Cabozantinib is garnering a lot of attention because of previously released data from a mid-stage study demonstrating the drug's ability to both shrink and stabilize tumors but also fully or partly eliminate cancer that had spread to bone in patients with prostate, breast and skin cancer. Cabozantinib has also shown activity against ovarian cancer.
Cancer that metastasizes, or spreads, to bones is a serious complication leading to fractures, increased pain and eventual death. While many cancer drugs can shrink or eliminate tumors in soft tissue, few if any have demonstrated an ability to clear up bone metastases.
Of 65 prostate cancer patients evaluated with bone scans, 56 patients, or 86%, had partial or full resolution of bone lesions. Tumors shrank significantly in 5% of patients, while 71% of patients overall exhibited tumor shrinkage or tumor stabilization.
At the ASCO meeting, researchers will update these cabozantinib data with additional prostate cancer patients and longer follow up, including data aimed at measuring whether the drug can delay the re-growth of tumors and possibly prolong survival. Other researchers will present new data on cabozantinib's activity in heavily pre-treated ovarian cancer.
Additional new data disclosed Wednesday in the ASCO research abstracts include:
An oral cancer drug from AstraZeneca delayed the time of tumor growth in women with relapsed ovarian cancer, according to results from a randomized phase II study.
Women with ovarian cancer responding to initial treatment with chemotherapy were then randomized to receive further maintenance treatment with AstraZeneca's olaparib or a placebo. Tumor re-growth was delayed by 8.4 months in the women treated with olaparib compared to 4.8 months for women given a placebo.
Celgene's lung cancer drug Abraxane produced higher rates of tumor shrinkage and less side effects compared to the chemotherapy drug paclitaxel regardless of where lung cancer patients were enrolled, according to a geographical subset analysis of a phase III study.
Abraxane's overall response rate was 33% compared to 25% for paclitaxel -- a statistically significant benefit that was maintained when patients responses were analyzed by countries of origin -- Russia/Ukraine, Asia/Pacific and North American/Australia. Despite the improved response rate, Abraxane did not prolong the time before tumors started growing again compared to paclitaxel. A survival analysis from the study will be presented at the ASCO meeting.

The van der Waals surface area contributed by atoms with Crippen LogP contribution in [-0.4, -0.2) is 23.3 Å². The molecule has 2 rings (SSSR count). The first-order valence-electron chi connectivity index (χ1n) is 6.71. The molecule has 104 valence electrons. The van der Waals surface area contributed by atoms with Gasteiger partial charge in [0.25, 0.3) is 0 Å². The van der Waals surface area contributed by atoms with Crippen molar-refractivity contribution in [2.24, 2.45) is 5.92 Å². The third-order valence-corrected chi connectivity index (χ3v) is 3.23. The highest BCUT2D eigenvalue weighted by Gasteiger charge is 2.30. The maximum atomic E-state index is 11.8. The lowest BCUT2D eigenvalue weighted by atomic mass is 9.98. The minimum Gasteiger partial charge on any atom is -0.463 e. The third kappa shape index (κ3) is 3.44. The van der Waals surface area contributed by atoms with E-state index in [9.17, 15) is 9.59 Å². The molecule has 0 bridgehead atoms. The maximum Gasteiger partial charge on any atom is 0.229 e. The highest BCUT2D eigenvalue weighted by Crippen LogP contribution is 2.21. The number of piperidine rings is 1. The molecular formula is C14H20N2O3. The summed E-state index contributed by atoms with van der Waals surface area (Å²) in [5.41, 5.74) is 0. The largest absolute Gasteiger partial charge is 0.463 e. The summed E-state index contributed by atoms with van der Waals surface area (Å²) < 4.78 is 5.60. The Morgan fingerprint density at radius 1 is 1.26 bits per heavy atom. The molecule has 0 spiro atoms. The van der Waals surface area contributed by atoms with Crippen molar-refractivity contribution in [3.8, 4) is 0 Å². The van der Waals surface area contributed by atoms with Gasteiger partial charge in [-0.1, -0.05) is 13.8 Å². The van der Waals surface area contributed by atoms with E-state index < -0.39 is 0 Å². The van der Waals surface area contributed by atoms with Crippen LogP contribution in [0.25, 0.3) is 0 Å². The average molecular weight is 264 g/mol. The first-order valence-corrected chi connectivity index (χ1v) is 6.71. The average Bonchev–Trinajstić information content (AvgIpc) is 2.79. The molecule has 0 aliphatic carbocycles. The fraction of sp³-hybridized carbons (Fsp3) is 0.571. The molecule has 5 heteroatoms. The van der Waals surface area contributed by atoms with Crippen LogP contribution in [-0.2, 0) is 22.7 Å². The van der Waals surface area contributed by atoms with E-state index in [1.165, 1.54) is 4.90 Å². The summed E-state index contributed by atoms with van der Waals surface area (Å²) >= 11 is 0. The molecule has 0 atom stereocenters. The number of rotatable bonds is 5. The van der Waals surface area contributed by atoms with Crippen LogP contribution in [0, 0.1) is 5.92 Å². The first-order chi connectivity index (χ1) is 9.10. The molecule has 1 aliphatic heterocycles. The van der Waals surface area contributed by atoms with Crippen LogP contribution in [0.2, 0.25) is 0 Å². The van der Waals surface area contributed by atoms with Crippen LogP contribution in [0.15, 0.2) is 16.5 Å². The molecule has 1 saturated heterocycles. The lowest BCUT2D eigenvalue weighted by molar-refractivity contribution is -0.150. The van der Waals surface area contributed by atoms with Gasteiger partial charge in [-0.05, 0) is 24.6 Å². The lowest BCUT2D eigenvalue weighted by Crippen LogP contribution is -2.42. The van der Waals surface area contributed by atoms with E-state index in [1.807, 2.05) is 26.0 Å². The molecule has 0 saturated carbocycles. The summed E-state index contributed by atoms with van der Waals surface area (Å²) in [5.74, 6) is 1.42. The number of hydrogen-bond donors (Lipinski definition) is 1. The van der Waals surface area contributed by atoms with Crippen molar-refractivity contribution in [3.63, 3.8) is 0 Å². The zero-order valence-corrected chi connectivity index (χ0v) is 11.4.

Celgene will seek FDA approval later this year to expand Abraxane's label to include treatment for lung cancer. The drug is already approved to treat breast cancer.
Nektar Therapeutics' cancer drug NKTR-102 shrank tumors in 21% of women with advanced ovarian cancer that was no longer responsive to other chemotherapies including doxorubicin, according to a sub-set analysis of a previously presented phase II study. Treatment with NKTR-102 delayed tumor progression in these patients by 5.5 months and median overall survival was 14 months.
Nektar is developing NKTR-102 in ovarian and breast cancer and is expected to outline details of phase III studies at ASCO.
Onyx Pharmaceuticals: Treatment with Nexavar plus chemotherapy delayed tumor progression by 3.4 months in women with advanced breast cancer who were previously treated with Roche's Avastin. By comparison, similar breast cancer patients treated with a placebo and chemotherapy reported a delay in tumor progression of 2.7 months. Survival analysis from this phase II study is ongoing. Nexavar is approved for kidney and liver cancer and Onyx is pursuing studies of the drug in breast cancer.
--Written by Adam Feuerstein in Boston.
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